After several southern states began to tear down their statues commemorating the Confederacy and some of its most prominent figures, many in New York City began to take a closer look at some of the monuments that grace our own public spaces.
Borough President Eric Adams called for the streets at Fort Hamilton to be renamed, while in Astoria a statue dedicated to Christopher Columbus was defaced.
The edifices to the “Discover of the New World” were at the epicenter of the debate. While Columbus introduced Europe to the Western Hemisphere, his own treatment of Native Americans and the damage his “discovery” did to their way of life has increasingly become as much of the story as his explorative exploits.
Rather than make a decision during the heat of the argument, the mayor convened a panel of experts to review the city's monuments and make recommendations on how to proceed.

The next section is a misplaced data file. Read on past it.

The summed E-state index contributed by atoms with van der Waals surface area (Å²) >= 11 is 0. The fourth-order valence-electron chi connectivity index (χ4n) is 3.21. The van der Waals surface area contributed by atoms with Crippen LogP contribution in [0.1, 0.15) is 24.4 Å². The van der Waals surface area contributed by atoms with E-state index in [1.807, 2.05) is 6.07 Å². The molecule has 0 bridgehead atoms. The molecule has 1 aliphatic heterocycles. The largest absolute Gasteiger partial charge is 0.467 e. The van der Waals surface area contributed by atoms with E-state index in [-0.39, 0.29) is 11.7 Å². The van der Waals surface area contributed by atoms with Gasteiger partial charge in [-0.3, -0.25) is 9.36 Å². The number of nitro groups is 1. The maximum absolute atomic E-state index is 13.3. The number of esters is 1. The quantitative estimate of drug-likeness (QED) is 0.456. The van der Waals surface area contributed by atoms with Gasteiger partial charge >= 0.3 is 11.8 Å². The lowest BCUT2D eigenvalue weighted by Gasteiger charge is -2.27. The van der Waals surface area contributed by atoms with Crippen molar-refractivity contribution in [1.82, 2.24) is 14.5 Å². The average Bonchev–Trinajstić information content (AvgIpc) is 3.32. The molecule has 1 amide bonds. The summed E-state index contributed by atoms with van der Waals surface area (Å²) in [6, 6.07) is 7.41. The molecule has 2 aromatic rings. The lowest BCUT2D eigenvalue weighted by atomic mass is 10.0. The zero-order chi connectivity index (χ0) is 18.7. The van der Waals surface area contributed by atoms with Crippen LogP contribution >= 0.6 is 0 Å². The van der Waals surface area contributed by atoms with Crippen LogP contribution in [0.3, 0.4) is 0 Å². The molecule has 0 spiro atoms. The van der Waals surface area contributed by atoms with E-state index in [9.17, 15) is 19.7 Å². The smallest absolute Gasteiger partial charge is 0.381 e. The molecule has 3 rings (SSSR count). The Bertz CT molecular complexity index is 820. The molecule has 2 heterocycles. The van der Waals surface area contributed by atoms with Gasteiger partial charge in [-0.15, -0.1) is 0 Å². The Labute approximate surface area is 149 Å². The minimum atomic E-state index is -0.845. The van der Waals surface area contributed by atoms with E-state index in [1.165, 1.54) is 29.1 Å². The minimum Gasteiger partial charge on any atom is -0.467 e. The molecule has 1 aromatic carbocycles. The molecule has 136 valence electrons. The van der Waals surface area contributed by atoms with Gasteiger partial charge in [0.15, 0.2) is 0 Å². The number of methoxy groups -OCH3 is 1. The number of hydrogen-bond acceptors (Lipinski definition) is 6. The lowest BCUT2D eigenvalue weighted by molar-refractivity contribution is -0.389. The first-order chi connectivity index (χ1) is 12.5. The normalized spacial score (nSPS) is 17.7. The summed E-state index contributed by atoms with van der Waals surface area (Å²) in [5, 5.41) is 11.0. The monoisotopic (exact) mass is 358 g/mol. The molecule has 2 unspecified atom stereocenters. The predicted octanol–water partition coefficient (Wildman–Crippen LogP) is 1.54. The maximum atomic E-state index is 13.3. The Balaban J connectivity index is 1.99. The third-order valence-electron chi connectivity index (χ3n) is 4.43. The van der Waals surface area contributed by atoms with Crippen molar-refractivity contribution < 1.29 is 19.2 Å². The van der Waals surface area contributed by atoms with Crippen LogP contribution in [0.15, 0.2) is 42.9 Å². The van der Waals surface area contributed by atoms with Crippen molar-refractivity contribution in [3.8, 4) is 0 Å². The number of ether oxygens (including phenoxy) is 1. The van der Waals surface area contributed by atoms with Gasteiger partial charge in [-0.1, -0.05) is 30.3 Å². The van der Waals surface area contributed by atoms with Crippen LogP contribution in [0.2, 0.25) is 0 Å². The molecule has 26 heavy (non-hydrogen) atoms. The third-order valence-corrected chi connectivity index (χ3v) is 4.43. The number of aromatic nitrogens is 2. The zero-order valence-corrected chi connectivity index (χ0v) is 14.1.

Not only did the commission come up with measured ideas, they have provided a framework on how such controversies can be handled should they arise in the future. The decision was taken out of the realm of politics, and placed in the hands of experts.
Some of the more controversial monuments, such as one to J. Marion Sims, who performed non-consensual medical experiments on women of color, will be removed. It will be transferred to Green-Wood Cemetery, which is quickly becoming the home for large, unwanted pieces of carved stone. (Anyone remember the “Triumph of Civic Virtue”?)
But statues like the one at Columbus Circle and another depicting Teddy Roosevelt at the American Museum of Natural History will stay, but be given more historical context, highlighting their achievements but also not ignoring their shortcomings.
And the commission recommended adding more monuments to the city, but his time focusing on important figures that history has overlooked, primarily people of color and women.
All in all, a thoughtful approach was the best way to settle this controversy. That's something we can all learn from.